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J Lipid Res. 1998 Nov;39(11):2250-60.

Low and high responders to pharmacological doses of beta-carotene: proportion in the population, mechanisms involved and consequences on beta-carotene metabolism.

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Unité des Maladies Métaboliques et des Micronutriments, INRA Clermont-Ferrand 63000, France.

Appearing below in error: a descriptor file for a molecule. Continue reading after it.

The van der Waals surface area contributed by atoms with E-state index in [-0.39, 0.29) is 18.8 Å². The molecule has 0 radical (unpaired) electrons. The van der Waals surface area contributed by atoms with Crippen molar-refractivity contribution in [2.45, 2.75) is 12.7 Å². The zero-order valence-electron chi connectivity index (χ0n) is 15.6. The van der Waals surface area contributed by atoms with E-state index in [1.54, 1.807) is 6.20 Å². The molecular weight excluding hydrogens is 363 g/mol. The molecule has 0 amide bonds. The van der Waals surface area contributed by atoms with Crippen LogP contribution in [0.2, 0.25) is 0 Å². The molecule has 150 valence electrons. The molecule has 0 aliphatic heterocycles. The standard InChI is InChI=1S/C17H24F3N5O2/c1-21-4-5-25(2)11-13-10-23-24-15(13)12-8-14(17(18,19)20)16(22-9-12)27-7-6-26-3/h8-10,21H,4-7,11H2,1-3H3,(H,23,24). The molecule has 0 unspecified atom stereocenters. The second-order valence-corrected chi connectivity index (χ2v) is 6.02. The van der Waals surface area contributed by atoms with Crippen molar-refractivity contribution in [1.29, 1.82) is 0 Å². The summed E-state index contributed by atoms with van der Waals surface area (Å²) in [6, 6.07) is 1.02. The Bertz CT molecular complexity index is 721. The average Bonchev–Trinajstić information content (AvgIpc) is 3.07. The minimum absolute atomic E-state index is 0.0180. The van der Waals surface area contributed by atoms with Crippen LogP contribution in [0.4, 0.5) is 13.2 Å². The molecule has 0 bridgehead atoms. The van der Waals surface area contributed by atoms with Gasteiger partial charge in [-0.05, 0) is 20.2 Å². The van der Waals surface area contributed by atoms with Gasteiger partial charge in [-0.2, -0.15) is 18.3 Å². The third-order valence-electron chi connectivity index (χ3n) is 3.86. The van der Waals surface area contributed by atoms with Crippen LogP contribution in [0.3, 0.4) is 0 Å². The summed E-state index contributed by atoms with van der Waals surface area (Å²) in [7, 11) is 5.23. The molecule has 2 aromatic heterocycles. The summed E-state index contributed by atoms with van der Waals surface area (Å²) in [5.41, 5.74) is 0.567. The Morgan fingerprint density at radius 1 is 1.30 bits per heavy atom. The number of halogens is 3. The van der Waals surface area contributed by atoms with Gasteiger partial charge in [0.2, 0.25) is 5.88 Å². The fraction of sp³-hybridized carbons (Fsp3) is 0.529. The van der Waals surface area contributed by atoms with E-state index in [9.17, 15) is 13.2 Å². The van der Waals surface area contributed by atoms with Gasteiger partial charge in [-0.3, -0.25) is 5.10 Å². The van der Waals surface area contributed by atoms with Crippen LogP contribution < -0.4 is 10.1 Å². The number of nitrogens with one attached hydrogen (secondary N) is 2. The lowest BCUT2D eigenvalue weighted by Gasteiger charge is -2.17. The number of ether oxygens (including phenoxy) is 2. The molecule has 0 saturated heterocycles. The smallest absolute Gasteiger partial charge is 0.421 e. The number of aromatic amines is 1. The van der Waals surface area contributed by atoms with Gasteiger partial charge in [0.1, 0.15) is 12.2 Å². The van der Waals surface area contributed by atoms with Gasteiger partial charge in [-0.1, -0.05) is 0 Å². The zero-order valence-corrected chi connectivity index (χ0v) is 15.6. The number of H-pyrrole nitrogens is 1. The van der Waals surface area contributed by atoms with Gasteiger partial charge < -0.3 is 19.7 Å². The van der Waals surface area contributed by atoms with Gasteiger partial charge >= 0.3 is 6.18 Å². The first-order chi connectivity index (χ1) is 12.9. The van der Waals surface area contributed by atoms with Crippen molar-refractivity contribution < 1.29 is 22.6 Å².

The aim of this study was to assess the interindividual variability of chylomicron beta-carotene response to a pharmacological load of beta-carotene in the population, to identify the mechanisms responsible for this variability, and to evaluate its consequences on beta-carotene status and metabolism. The variability, as estimated by the 3-h chylomicron beta-carotene response to 120 mg beta-carotene in 79 healthy male volunteers, was high (CV = 61%), but it was unimodal and all the subjects had detectable chylomicron beta-carotene. In 16 subjects randomly selected among the 79, the interindividual variability of the triglyceride-adjusted chylomicron (beta-carotene + retinyl palmitate) response (0-12.5 h area under the curve) was high (CV = 54%), suggesting that there is a high interindividual variability in the efficiency of intestinal absorption of beta-carotene. The chylomicron beta-carotene response was correlated (r = 0.50, P < 0.05) with the chylomicron triglyceride response. The beta-carotene status, as assessed by beta-carotene concentration in buccal mucosal cells, was correlated (r = 0.73, P < 0.05) with the triglyceride-adjusted chylomicron beta-carotene response, i.e., with the ability to respond to beta-carotene. The triglyceride-adjusted chylomicron retinyl-palmitate response was correlated (r = 0.55, P < 0.05) with the triglyceride-adjusted chylomicron beta-carotene response. Plasma all-trans retinoic acid slightly, but significantly, increased (+40%) 3 h after the beta-carotene load, but this increase was not related to the triglyceride-adjusted beta-carotene response. In conclusion, the ability to respond to beta-carotene is highly variable, but there is probably a very small proportion of true non-responders to pharmacological doses of beta-carotene in the healthy population. This variability is apparently mainly due to interindividual differences in the efficiency of intestinal absorption of beta-carotene and in chylomicron metabolism. The ability to respond to beta-carotene can affect the beta-carotene status and the provitamin A activity of beta-carotene, but it has apparently no effect on the amount of retinoic acid appearing in the plasma after the ingestion of a pharmacological dose of beta-carotene.

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